The city of Pharr sued the Texas Attorney General’s Office last week to keep a sexual harassment complaint against Deputy City Manager Edward M. Wylie secret.
When they filed the lawsuit, however, attorneys for the city inadvertently made the sexual harassment complaint public.
The complaint revealed that Wylie was accused of sexual harassment in September 2021, when he served as interim city manager. A widely respected female employee with nearly two decades of experience in her field said Wylie had sexually harassed her for years.
“He has asked me to hug and kiss him (because I have greeted a commissioner that I have known for many years in that manner), he has asked me to send him bikini photos. He has asked me if my legs are ‘soft or hard’. He has also made comments about the way my clothing fits, such as ‘who painted those pants on you?’ He has also sent messages telling me I have a nice body. He has admitted he is attracted to me, but claimed he would not act on it,” according to the complaint, which is dated Sept. 28, 2021. “Other times, he has found opportunities to place his hand on my shoulder and squeeze-particularly when I’m sitting at my desk, he has also placed his hands on my back as I’m walking out of a room. Other times, he has reached to squeeze my elbow.”
Wylie created a hostile work environment at City Hall, according to the complaint, and managed the city through a system of “fear and intimidation.”
“I also learned that during interviews for his own Executive Administrative Assistant, one of the applicants indicated she was leaving her employment due to sexual harassment,” according to the complaint, which continued: “he made the comment ‘I guess we can’t hire her.’ I know I am not the only one who has been sexually harassed by Edward Wylie.”
Wylie declined to comment.
The Progress Times decided not to identify the employee by name because people who report sexual harassment frequently experience retaliation.
The employee, who still works for the city, said that she believes there should be more training and education about sexual harassment in the workplace.
“I think people need to be trained,” the employee said Tuesday in an interview with the Progress Times. “And need to understand it’s not OK.”
On Sept. 2, 2021, about four weeks before she filed the complaint, the employee sat down with Wylie to share her concerns. They were joined by an assistant city manager and the director of human resources.
“I get it,” Wylie said, according to a memo prepared by the city Human Resources department, which summarized the meeting.
Wylie said he jokingly made comments because “we all get along that way,” according to the memo, but acknowledged “they should have kept it professional.”
The employee sent a formal complaint to Mayor Ambrosio “Amos” Hernandez on Sept. 29, 2021.
“Most recently, after my fourth attempt to address his inappropriate and unprofessional behavior with him, he has completely left me out of important meetings and conversations with staff and administration,” according to the complaint. “He will not respond to my emails-to at a minimum confirm he received them. I have gone from daily communication and in person meetings with staff and administration to being completely left in the dark and being excluded from meetings and having no communication with Edward Wylie.”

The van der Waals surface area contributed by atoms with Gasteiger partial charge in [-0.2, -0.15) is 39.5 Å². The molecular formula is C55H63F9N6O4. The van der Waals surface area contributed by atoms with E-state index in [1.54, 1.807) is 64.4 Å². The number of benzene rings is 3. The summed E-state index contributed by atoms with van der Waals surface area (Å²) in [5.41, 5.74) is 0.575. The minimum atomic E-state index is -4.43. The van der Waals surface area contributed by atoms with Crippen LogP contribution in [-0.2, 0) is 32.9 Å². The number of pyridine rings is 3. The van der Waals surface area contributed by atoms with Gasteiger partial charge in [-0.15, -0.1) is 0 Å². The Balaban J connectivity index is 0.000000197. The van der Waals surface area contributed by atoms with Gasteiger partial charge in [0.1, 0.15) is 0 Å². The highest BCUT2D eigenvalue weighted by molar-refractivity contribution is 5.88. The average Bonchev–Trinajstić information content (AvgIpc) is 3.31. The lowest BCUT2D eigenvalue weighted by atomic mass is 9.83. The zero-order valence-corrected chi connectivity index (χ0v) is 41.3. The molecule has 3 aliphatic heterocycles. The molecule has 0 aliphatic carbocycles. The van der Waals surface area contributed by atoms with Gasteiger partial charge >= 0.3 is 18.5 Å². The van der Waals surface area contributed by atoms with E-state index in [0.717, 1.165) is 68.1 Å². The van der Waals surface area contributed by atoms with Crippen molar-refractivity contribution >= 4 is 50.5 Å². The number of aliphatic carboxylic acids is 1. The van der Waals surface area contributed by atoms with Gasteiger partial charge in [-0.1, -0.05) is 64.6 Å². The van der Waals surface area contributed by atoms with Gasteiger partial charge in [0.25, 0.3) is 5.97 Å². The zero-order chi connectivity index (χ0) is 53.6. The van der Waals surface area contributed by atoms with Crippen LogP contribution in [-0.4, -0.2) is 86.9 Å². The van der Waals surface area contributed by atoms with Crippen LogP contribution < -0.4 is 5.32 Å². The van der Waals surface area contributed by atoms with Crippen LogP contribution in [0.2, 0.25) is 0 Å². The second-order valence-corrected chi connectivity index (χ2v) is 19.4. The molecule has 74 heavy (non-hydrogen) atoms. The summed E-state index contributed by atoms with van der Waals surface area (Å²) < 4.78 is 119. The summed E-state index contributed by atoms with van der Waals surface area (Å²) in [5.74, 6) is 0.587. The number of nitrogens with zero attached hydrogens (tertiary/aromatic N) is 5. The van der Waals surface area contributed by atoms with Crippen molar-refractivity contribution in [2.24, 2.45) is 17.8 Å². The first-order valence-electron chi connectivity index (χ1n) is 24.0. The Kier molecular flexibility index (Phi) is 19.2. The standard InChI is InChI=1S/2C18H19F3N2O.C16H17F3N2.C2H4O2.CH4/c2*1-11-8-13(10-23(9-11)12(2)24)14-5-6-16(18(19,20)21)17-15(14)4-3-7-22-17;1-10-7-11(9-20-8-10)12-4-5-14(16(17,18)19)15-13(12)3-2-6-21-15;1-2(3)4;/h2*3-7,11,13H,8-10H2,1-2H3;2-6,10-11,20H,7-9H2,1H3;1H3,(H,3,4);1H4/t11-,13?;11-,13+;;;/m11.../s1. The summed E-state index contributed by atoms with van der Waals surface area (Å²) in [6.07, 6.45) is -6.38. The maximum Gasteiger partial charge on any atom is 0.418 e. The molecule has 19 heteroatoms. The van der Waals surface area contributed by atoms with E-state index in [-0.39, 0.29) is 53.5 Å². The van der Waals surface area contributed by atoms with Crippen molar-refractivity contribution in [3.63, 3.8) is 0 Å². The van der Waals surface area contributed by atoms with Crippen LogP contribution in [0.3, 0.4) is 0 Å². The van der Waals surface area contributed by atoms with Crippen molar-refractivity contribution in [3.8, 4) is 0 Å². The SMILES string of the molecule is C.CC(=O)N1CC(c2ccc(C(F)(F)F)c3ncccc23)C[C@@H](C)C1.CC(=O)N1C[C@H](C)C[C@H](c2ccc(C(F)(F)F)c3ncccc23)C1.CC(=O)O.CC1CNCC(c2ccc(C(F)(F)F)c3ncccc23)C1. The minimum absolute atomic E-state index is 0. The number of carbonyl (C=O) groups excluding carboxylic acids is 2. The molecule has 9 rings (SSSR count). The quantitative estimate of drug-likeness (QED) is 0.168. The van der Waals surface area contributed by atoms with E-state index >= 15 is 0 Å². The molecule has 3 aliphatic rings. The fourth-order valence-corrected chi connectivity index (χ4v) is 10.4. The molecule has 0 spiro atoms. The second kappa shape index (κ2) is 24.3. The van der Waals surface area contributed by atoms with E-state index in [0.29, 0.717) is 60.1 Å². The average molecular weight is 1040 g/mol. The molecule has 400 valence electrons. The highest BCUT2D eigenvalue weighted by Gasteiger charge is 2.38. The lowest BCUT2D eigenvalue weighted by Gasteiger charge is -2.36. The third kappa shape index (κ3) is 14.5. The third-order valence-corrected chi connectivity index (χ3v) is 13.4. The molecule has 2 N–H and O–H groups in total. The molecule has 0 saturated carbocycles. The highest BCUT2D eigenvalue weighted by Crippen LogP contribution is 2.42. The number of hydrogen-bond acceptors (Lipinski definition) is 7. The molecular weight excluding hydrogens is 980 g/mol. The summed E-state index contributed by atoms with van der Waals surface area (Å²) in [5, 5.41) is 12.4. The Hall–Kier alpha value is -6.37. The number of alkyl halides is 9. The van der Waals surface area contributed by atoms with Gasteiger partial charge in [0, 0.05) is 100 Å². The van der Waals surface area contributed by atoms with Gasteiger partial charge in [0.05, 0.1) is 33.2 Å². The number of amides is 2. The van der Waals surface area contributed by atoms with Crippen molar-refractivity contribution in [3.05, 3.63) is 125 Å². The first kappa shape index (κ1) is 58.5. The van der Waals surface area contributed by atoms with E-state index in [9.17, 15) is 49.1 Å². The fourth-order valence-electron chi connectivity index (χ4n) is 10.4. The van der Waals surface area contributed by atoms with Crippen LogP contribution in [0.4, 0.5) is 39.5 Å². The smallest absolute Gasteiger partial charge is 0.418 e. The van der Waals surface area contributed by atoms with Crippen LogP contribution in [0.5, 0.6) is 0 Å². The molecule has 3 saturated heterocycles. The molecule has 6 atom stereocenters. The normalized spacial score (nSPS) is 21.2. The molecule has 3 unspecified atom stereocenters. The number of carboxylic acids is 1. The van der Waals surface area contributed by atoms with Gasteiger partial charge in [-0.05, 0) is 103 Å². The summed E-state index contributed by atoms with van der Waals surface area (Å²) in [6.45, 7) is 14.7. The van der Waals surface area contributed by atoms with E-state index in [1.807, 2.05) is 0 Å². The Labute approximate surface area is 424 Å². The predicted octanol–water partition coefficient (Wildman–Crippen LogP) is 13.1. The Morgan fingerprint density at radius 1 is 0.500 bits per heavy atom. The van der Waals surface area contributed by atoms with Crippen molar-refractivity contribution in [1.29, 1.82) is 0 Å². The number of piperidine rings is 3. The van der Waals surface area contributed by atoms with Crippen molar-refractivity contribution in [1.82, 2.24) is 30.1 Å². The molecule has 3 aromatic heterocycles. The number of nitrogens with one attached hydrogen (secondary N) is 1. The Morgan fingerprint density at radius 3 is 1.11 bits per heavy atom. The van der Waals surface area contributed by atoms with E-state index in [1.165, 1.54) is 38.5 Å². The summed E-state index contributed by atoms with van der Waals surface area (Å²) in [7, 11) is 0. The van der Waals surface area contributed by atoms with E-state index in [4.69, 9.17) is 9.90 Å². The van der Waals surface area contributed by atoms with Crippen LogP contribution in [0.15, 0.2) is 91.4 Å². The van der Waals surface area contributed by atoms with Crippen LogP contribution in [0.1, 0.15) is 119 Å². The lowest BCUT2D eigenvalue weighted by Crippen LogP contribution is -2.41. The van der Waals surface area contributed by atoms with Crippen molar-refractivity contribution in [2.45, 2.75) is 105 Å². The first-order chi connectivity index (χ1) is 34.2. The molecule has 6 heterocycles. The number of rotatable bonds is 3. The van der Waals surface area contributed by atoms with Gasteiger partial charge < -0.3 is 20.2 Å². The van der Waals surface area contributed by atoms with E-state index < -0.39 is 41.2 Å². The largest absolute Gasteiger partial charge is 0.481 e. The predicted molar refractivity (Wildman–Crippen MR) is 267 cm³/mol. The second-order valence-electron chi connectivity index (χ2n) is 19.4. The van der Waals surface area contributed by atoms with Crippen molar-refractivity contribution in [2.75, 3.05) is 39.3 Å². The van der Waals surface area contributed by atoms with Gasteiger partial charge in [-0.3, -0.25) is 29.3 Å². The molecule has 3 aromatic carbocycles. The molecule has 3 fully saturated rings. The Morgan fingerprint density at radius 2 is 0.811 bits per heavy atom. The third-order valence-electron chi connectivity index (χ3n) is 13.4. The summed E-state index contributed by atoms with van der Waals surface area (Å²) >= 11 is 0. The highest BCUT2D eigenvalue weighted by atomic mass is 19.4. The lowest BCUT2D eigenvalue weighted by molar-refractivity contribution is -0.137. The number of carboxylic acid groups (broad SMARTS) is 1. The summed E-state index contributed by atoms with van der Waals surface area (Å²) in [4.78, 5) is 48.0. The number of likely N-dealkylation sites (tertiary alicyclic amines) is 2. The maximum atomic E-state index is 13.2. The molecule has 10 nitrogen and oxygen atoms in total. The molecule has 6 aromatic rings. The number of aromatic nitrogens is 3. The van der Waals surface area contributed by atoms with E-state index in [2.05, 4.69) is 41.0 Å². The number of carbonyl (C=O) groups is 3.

The employee also provided the city with screenshots of text messages, which showed Wylie had sent her inappropriate memes.
One image, described as a “bowling alley ad,” included the caption: “It’s amazing what you can do with two fingers and a thumb.” Another showed a woman lifting her skirt so a fan could blow air between her legs.
The employee asked the City Commission to conduct an investigation.
“His actions towards me are clearly retaliation. Other employees have been either suspended or terminated for less than what Edward Wylie has done,” according to the complaint. “It is time to address this elephant in the room.”
Whether or not Pharr actually conducted an investigation remains unclear.
Documents released by the city don’t show any disciplinary action against Wylie, who remained the interim city manager until April 2022.
According to the city, Wylie returned to his old job, deputy city manager, because he didn’t want to move to Pharr.
“The City of Pharr’s City Charter requires that the city manager live within city limits — Mr. Wylie does not reside within the city,” according to a statement Pharr released when Wylie stepped down.
Pharr kept the complaint, text messages and other documents confidential for more than a year.
The Progress Times became aware of the sexual harassment complaint in September 2022 and filed a public information request for the documents.
Pharr hired a Harlingen-based law firm, which asked the Attorney General’s Office to review the request.
The law firm, Denton Navarro Rocha Bernal & Zech, argued that disclosure of the documents “would not serve any public interest.” The Attorney General’s Office disagreed and directed the city to release the documents with redactions designed to keep the employee anonymous.
Pharr responded by filing a lawsuit against the Attorney General’s Office on Jan. 18, attempting to prevent the documents from being released.
The law firm attached the sexual harassment complaint, text messages and other documents to the lawsuit. The Travis County District Clerk released the lawsuit and attachments, which were not filed under seal, in response to a request for court records.